Stanley’s Block Party set for Saturday on Main Street

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Town of Stanley

By Randy Arrington

STANLEY, Oct. 18 — The Town of Stanley is preparing to welcome more than 1,000 people to Main Street this Saturday, Oct. 28 for the annual Halloween Block Party. Main Street will be closed down from Honeyville Avenue to the railroad tracks from 6 to 8 p.m. The event includes a costume contest, barrel train rides and door prizes.

For those 12 and under, there will be more than two dozen vendors set up in the middle of Main Street to hand out candy to all the ghosts and goblins that haunt downtown this Saturday evening.

Town Manager Terry Pettit said that the annual event eventually grew to the point that the Town thought it would be safer and more efficient to close off Main Street, despite the hurdles of working out the details with VDOT and traffic control for detours off Route 340 Business. Pettit said several hundred trick-or-treaters showed up last year, with an overall crowd (counting the accompanying adults) of more than 1,000 people on Main for the 2022 Block Party.

“People really seem to like, it has really grown,” Pettit said.

A costume contest will be coordinated on Saturday by the Stanley Parks and Recreation Department.

In other business discussed at its Oct. 18 meeting, the Stanley Council took the following actions:

• Heard a report from Gina Hilliard, president of the Luray-Page County Chamber of Commerce, about the Chamber’s current and ongoing programs, as well as the “major transitions” the organization is going through with tourism promotion shifting to the county over the past two years. Hilliard said the Chamber was reviewing the programs they offer and will go through a “rebranding” and develop a new three-year strategic plan in 2024. Currently, the Chamber has 425 members and coordinates more than a dozen programs to assist and promote businesses in Page County.

• Stanley Homecoming Committee representative Mark Stroupe addressed the council about installing additional lighting along the walking trail in Ed Good Park. Stroupe committed $35,000 from the Homecoming Committee for the project and asked the council to try to have the new lighting in place before the next Homecoming in summer of 2024. Mayor Michael Knight said that some lighting quotes were given to the Town by vendors at the Virginia Municipal League conference he recently attended. The Town may need a dozen or more new lights to fully light the walking trail, which could run between $80,000 to $90,000, according to the council’s discussion. No decision was made at the Oct. 18 meeting.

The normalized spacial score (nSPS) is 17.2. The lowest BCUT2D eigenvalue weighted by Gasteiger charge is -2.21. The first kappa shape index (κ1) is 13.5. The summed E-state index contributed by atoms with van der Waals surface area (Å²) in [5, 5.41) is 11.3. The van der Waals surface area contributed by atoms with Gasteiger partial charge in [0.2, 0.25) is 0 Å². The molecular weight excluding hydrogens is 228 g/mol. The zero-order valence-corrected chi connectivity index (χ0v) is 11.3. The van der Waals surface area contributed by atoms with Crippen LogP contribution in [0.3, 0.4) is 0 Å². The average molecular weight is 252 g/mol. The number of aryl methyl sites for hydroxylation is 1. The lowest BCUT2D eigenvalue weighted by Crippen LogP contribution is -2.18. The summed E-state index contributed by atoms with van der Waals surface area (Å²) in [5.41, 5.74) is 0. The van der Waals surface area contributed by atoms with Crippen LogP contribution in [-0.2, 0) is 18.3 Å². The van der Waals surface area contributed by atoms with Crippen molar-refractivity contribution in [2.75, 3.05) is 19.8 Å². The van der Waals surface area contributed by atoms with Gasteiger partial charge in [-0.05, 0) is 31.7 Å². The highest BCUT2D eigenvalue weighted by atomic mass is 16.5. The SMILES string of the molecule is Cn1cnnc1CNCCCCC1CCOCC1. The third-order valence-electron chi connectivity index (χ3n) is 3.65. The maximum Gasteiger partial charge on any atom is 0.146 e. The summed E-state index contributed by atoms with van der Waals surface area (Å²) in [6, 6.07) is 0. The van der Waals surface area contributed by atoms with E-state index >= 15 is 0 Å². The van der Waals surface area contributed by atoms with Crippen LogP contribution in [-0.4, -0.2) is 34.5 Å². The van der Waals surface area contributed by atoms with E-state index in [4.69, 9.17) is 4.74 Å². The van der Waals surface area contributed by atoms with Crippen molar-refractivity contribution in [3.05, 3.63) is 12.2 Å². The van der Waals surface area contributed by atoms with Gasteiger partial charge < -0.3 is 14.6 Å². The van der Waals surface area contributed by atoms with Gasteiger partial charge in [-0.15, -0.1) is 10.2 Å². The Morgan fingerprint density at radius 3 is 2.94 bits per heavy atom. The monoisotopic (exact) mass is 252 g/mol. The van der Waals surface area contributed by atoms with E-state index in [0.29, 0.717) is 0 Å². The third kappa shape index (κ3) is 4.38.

• Heard a report that the Hawksbill Pool operated at a deficit of about $25,000 in 2023. While the pool served 8,824 swimmers during the 2023 season, revenue came in at $65,143.54 and expenses totaled $90,266.80 — including $17,053.35 to find and repair a leak. The pool was officially covered for the winter on Sept. 25, after hosting its last swim on Labor Day. A new liner for the pool, which may be needed in the next year or two, has been estimated to cost $140,000.

• Heard a report that a sun sail shade for the new Winum Playground at Hawksbill Park will be installed before the end of the month. Page Alliance for Community Action (PACA) will be reimbursing the Town for the cost.

• Heard a report that the Town has spent nearly $1.6 million in ARPA funds, with $150,524.68 remaining to allocate.

• Heard a report for September from the Stanley Police Department that included 392 calls for service, with 260 self-initiated and two citations written.

For additional information or questions, call the Stanley Town Office at (540) 778-3454 or visit



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